Moreover, from the first meeting, I started observing how participants approached the ‘intrusion’ into their private lives caused by the use of webcams during the Zoom events. In the offline, face-to-face meetings, the WRBC members can control their public image by choosing how they perform their transnational identities verbally and non-verbally. The platform offers the choice to hide your background using some default wallpaper or creating your own. I noticed that an average 10% does not turn on their camera at all or only when they speak, while 20% of those who keep their webcams on, opts for wallpapers. Being able to look for the first time at the interior of the WRBC members’ households gives an insight into their transnational lives and identities. For example, some members choose to show their bookshelves as the background complementing visually their reading identity.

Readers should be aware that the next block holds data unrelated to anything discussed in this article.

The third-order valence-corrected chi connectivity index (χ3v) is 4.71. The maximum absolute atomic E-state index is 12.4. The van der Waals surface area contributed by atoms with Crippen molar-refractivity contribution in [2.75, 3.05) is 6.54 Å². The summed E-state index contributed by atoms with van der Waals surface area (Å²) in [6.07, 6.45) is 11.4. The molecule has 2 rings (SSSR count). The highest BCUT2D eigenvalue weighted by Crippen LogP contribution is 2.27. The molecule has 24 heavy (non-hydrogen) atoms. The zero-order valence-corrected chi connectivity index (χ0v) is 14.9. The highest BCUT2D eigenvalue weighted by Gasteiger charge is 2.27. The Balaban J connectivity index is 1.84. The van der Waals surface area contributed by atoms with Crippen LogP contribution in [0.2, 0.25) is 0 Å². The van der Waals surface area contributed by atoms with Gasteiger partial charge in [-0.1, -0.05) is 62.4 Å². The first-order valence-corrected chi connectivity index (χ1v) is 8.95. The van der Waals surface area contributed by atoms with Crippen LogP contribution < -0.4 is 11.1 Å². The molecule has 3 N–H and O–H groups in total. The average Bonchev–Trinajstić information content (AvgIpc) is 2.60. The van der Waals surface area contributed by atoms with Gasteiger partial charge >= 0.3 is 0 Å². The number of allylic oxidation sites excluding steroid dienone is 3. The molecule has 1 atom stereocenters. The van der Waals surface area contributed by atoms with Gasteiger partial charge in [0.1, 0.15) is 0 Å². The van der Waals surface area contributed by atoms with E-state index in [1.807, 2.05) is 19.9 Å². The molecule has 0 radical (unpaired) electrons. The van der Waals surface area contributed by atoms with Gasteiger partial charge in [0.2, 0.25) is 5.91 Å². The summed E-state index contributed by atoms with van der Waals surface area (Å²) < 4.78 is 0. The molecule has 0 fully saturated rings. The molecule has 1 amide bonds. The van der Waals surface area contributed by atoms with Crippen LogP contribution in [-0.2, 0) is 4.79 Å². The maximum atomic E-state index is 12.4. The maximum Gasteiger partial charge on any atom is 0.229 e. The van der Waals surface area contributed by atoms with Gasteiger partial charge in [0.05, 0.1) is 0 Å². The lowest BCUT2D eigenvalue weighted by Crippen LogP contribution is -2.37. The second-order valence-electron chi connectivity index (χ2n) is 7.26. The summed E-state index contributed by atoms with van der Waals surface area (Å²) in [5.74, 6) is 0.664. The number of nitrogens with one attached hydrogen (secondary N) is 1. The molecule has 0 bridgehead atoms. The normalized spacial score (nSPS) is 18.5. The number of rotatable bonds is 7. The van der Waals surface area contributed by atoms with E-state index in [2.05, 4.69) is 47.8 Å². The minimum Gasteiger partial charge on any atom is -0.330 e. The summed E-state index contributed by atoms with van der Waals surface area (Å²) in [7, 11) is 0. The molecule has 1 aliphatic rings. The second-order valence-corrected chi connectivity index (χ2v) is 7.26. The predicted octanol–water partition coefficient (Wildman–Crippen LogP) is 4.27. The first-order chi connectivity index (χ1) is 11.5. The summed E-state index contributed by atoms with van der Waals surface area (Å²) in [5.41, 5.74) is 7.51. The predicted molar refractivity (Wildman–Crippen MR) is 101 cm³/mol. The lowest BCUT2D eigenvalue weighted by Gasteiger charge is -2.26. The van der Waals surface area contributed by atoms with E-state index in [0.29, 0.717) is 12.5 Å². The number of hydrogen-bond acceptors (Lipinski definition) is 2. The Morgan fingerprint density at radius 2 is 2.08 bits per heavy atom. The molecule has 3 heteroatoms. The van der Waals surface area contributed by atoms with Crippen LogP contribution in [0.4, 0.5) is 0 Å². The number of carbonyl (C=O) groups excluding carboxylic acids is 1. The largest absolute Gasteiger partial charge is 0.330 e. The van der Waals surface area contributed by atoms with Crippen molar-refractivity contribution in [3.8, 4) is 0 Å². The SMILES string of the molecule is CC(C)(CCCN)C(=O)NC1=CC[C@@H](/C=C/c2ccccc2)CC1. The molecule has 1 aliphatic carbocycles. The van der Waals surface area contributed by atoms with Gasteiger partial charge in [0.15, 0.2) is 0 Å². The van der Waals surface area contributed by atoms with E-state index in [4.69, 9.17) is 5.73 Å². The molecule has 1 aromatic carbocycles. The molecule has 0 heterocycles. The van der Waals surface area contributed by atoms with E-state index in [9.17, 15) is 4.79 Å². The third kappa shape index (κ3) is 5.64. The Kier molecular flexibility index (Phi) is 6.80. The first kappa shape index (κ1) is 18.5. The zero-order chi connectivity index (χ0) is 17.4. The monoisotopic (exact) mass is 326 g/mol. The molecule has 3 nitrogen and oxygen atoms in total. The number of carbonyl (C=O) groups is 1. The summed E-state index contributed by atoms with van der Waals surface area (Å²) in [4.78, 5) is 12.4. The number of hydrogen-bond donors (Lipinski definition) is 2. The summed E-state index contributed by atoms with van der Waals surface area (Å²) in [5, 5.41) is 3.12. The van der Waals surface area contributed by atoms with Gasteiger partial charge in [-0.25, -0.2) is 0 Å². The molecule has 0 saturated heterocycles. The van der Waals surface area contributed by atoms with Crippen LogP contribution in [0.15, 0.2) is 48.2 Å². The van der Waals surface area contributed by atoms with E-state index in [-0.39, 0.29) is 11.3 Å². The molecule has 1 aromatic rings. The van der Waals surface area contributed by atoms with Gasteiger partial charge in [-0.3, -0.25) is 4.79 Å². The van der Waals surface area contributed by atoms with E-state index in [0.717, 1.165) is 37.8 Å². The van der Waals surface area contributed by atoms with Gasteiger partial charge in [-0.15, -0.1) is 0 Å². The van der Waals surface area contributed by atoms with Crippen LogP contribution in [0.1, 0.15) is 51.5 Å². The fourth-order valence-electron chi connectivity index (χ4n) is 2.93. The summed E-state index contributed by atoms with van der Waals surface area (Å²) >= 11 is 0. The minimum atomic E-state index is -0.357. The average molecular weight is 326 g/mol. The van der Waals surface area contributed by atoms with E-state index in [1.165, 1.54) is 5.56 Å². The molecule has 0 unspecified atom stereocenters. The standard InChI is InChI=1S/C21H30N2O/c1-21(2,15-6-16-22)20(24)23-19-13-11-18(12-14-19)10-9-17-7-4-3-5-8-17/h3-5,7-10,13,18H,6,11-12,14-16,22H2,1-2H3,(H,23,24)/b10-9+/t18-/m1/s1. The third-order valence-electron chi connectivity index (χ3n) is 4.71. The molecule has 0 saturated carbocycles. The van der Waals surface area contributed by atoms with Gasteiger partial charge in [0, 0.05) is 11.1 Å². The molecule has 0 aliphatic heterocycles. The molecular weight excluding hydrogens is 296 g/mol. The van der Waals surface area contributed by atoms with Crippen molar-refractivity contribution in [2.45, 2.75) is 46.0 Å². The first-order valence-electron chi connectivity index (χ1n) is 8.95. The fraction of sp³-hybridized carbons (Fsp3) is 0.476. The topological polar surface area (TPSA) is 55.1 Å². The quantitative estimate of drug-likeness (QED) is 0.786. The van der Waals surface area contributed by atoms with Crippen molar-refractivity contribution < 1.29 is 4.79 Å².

The book club members view the format of the pandemic meetings as a response and a temporary solution to the current disruption expecting to meet in person again in the coming months. In my opinion, the possibly impermanent transition to online meetings significantly enriches the diasporic community experience of the participants who are invited to engage intellectually with their fellow Russian speakers residing not only in London but in numerous places around the world.